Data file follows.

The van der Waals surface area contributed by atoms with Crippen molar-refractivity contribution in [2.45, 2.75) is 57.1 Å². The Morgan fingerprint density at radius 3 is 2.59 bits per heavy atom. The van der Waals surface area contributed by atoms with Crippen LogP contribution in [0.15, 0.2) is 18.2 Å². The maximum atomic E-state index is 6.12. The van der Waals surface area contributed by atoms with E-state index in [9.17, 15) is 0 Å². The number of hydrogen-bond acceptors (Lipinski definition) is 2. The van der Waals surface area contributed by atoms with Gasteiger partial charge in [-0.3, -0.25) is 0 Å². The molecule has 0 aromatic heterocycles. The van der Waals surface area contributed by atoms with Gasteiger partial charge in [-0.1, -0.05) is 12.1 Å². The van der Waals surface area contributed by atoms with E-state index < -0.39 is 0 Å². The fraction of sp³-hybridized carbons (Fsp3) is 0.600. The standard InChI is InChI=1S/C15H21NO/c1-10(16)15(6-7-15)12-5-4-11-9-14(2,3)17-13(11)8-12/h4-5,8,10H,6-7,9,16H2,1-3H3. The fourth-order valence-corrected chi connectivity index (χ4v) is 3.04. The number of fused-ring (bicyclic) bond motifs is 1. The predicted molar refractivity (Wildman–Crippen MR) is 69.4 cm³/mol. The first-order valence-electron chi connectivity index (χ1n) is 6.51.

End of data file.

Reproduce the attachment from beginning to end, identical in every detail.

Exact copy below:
The van der Waals surface area contributed by atoms with Crippen molar-refractivity contribution in [2.45, 2.75) is 57.1 Å². The Morgan fingerprint density at radius 3 is 2.59 bits per heavy atom. The van der Waals surface area contributed by atoms with Crippen LogP contribution in [0.15, 0.2) is 18.2 Å². The maximum atomic E-state index is 6.12. The van der Waals surface area contributed by atoms with E-state index in [9.17, 15) is 0 Å². The number of hydrogen-bond acceptors (Lipinski definition) is 2. The van der Waals surface area contributed by atoms with Gasteiger partial charge in [-0.3, -0.25) is 0 Å². The molecule has 0 aromatic heterocycles. The van der Waals surface area contributed by atoms with Gasteiger partial charge in [-0.1, -0.05) is 12.1 Å². The van der Waals surface area contributed by atoms with E-state index < -0.39 is 0 Å². The fraction of sp³-hybridized carbons (Fsp3) is 0.600. The standard InChI is InChI=1S/C15H21NO/c1-10(16)15(6-7-15)12-5-4-11-9-14(2,3)17-13(11)8-12/h4-5,8,10H,6-7,9,16H2,1-3H3. The fourth-order valence-corrected chi connectivity index (χ4v) is 3.04. The number of fused-ring (bicyclic) bond motifs is 1. The predicted molar refractivity (Wildman–Crippen MR) is 69.4 cm³/mol. The first-order valence-electron chi connectivity index (χ1n) is 6.51.